List Minimum

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Points: 3
Time limit: 2.0s
Memory limit: 256M

Problem types
Brute Force Practice 1

You have a list of unique numbers each no larger than 1\,000. The size of the list is no greater than 50. You perform the following operation on the list repeatedly: take the minimum of the numbers, and remove it from the list. You stop when the list is empty.

In what order are the numbers removed?

Input Specification

The first line will have the size of the list.

Each line after that will be an element of the list. You are guaranteed no two elements are the same.

Output Specification

Print one line for each time the operation was performed: the number that was removed at that step.

Sample Input


Sample Output



  • 12
    dmojme  commented on Feb. 25, 2021, 3:41 a.m.

    Isn't this basically the same as ?

  • 1
    DA_BIG_MO  commented on Dec. 31, 2018, 3:09 a.m.

    take the minimum of the numbers, and remove it from the list. should it be the smallest?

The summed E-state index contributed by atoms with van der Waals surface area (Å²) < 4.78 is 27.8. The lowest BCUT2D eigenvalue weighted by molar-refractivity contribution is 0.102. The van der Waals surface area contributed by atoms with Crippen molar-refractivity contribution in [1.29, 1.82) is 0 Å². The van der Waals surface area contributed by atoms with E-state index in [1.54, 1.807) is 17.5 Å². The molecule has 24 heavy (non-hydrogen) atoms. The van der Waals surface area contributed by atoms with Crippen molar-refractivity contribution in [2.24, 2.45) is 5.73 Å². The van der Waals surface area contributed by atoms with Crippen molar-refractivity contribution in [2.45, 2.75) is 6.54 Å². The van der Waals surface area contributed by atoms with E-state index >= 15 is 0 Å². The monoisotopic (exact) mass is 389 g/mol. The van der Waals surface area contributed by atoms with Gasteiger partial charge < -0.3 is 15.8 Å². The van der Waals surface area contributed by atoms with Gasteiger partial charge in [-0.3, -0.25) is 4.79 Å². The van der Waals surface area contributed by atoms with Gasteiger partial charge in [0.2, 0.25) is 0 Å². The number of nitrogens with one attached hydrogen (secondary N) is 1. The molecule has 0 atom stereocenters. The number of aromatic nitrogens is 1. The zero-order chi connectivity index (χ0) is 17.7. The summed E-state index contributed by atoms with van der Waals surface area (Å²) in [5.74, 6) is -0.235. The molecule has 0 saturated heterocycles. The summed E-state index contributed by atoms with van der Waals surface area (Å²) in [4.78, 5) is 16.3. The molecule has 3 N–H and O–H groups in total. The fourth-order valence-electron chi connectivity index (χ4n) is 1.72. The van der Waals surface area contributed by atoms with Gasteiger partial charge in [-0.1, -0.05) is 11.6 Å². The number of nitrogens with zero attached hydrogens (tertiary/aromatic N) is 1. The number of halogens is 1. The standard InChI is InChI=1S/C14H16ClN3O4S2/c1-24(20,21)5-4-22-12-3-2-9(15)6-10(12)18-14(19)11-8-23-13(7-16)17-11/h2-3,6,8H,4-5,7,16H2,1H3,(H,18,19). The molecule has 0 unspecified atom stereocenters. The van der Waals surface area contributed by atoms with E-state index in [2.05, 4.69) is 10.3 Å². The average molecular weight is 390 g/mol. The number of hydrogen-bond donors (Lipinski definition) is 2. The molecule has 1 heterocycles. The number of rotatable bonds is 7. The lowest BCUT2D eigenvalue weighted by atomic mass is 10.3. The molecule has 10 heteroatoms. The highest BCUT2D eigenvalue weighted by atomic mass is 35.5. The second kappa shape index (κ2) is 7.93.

• 0
      Chad_Li1  commented on July 15, 2022, 1:59 a.m.

      It should be the smallest in that current list. I think, I can't figure it out.

    • 3
      IanHu  commented on Jan. 1, 2019, 12:03 a.m.

      yeah just each time find the current minimum number in the array and: print it(the smallest) & remove it

  • -58
    CoolNoobyBooby  commented on Sept. 27, 2018, 12:31 a.m. edited

    This comment is hidden due to too much negative feedback. Show it anyway.

  • 3
    Xyene  commented on Sept. 27, 2016, 7:40 p.m. edited

    A note to new users: please do not post notes, hints, or solutions in problem comments.

    What may seem obvious to you may not be obvious to others. There are many ways to solve problems like these, and they exist to encourage new contest programmers into thinking about the efficiency of their solutions. Posting a solution — no matter how trivial — defeats this purpose.

    • -4
      root  commented on Nov. 7, 2016, 5:11 p.m.

      I just thought this problem is suspiciously simple. The general rule for me is "when you find it too easy, then you have misread the problem"

      • 0
        Xyene  commented on Nov. 8, 2016, 5:25 a.m.

        That's fine, and a good intuition for harder problems. However, 3-5 point problems should usually be taken at face value, as there are rarely any tricks involved.

    • 7
      Kirito  commented on Sept. 27, 2016, 8:13 p.m.

      Just to clarify, clarifications are allowed, right?

      • 6
        Xyene  commented on Sept. 27, 2016, 8:50 p.m.

        Of course, and even hints may be appropriate for harder problems, where a nudge towards the right approach isn't the same as giving the entire problem away.